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{ outreach in action } by Paul Roberts • Foundation & Outreach Director The Art & Science of Advocacy I


t’s quiz time. You can select all that apply for your answer. My an- swer will be revealed later in this column. Who do you think has the most influence over the profession of dentistry as you experi- ence it day in and day out? Is it the five members of the Missouri


Dental Board who license providers and follow a mission to protect the public? Is it the web of insurance companies with their minutiae of regulations and the complex flow of claim reimbursements? Is it the dental schools who produce and train the next wave of providers? Is it health policy groups and others who work to control the narra- tive on issues of essential service, access, workforce and more? Maybe it’s the 34 senators, 163 state representatives and the five executive offices that make up Missouri state government. Or perhaps you have a write-in answer to my question?


Whatever your answer choice, you would be correct to some degree. All these organizations have some sway over your practice life. They are powerful, complex entities with strong leaders who direct policies and dollars. Their influence is far-reaching. Crippling change can seemingly come out of nowhere. It’s imperative that the profession of dentistry be an astute and respected player in this space if it expects to have a voice and stand up for itself.


There’s one common tie to all these options—advocacy. To advocate, according to the dictionary, is to plead for, support or recommend on behalf of another. The ‘another’ in this case is you the member—you are the heart of MDA’s advocacy efforts. When you are engaged, re- sponsive and supportive, the heart beats stronger. A healthy member- ship is a sign of unity, and large numbers are hard to ignore. And, while advocacy is always rated a top benefit of membership, how does it actually work?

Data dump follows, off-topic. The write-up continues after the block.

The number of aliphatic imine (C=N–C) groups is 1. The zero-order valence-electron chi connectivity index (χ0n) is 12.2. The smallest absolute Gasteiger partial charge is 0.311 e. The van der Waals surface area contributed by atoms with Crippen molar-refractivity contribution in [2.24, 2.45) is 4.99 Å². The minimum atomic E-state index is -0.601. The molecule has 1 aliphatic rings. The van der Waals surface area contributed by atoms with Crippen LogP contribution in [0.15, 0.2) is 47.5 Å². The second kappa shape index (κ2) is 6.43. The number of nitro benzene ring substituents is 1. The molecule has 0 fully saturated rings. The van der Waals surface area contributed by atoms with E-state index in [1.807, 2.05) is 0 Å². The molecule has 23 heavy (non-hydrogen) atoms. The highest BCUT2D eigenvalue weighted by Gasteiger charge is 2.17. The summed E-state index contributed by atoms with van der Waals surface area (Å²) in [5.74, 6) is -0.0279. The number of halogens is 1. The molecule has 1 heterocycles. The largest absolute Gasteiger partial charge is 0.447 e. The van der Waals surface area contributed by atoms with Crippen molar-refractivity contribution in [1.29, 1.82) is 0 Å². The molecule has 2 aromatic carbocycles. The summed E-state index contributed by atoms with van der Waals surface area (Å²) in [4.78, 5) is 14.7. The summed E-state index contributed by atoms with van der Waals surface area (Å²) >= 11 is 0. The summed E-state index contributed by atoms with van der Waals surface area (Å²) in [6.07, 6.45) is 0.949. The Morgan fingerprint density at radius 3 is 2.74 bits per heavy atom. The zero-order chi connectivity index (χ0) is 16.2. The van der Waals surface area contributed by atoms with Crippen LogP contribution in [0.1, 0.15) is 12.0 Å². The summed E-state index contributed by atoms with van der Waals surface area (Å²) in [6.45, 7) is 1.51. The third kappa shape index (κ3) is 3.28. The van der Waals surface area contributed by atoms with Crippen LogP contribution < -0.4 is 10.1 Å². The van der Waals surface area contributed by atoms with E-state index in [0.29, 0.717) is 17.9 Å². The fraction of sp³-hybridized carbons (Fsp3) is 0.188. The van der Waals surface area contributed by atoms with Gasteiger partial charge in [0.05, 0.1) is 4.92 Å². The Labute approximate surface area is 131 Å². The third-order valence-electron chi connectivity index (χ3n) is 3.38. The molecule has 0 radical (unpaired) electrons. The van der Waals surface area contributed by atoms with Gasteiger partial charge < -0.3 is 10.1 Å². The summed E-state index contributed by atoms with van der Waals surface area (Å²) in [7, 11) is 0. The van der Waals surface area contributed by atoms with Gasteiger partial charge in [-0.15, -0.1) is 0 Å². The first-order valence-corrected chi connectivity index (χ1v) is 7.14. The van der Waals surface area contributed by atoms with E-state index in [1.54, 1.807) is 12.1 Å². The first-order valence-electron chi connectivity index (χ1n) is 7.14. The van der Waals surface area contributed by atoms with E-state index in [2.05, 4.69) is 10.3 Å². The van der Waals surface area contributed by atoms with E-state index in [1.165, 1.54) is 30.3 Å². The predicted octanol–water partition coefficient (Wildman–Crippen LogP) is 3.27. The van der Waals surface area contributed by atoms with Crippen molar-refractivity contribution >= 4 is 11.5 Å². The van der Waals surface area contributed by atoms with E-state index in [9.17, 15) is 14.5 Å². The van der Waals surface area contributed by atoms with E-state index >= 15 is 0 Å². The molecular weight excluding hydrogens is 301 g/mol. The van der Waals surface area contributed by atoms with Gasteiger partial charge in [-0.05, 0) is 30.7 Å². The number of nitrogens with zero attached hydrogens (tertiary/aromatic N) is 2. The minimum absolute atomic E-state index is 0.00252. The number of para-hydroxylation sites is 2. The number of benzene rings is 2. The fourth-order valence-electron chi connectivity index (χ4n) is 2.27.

Advocacy is both art and science. Artists are fewer, but their world revolves around relationships. Relational influence comes from consistency. I see you, I hear you, I respect you. You have a seat at the table. This influence is worth more than gold. The MDA has worked hard to build this over time. Many volunteer members and various staff have put in untold hours to be informed at the front lines. MDA’s contracted lobby firm, Gamble and Schleimeier, has been with us for decades and understands dentistry well. They are artists. The cumula- tive result has largely been successful legislative agendas that both protect and enhance you as a provider.


On the science side, it’s simpler and open for wider participation. In the church world they call it nickels and noses. It’s not any different in dentistry. You might call it dollars and dentists. Money speaks in advocacy. It opens a door for dialogue. It’s how you get noticed. You know who your patients are, and elected officials know who their donors are. Likewise, dentists get noticed and heard. When members


26 focus | SEP/OCT 2020 | ISSUE 5


attend Legislative Day or host a fundraiser or send an email, it makes an indelible impression of unity, caring and professional insight.


Ready for my quiz answer? The one with the most influence over the profession is you. Yes, you—working in public health. Yes, you—on the verge of retirement. Yes, you—doing your thing in your small rural practice. Yes, you—in large, multi-doctor groups. Yes, you—prac- ticing in DSOs. Your dollars. Your time. Your engagement. They are invaluable to the future of dentistry. Let this be the year you partici- pate in keeping MDA advocacy efforts strong.


Why is the Foundation and Outreach Director writing about legisla- tive advocacy you might ask? Because they’re one in the same. Who wants to join a poorly represented group? When things get heated (can you say pandemic), you want strong, connected, agile repre- sentation. Your livelihood depends on it. I believe this has been the MDA’s finest hour. However, more vigilance is required. Membership matters more than ever. My role has expanded on the science side of advocacy by helping the MODentPAC raise and track donations for elected officials. It’s critical you speak with your currency. In this election year alone, the PAC has given more than $70,000 to a wide range of candidates who will lead and influence. We must continually replenish the PAC fund. You can do this through your 2021 dues as well as participating in fundraisers like the “text to give” competition we hope to stage during the week of House of Delegates, November 2-6, as this is your last chance to donate before the current PAC year ends November 14.


Help us stay strong in advocacy. Your support is valued by all and will be recognized in the next Focus issue. Keep acing your quizzes and remember the influence you have on the profession you love. f


Contact Paul at paul@modentalmail.org. Read his blog, The Week That Was, at modental.org/blog.


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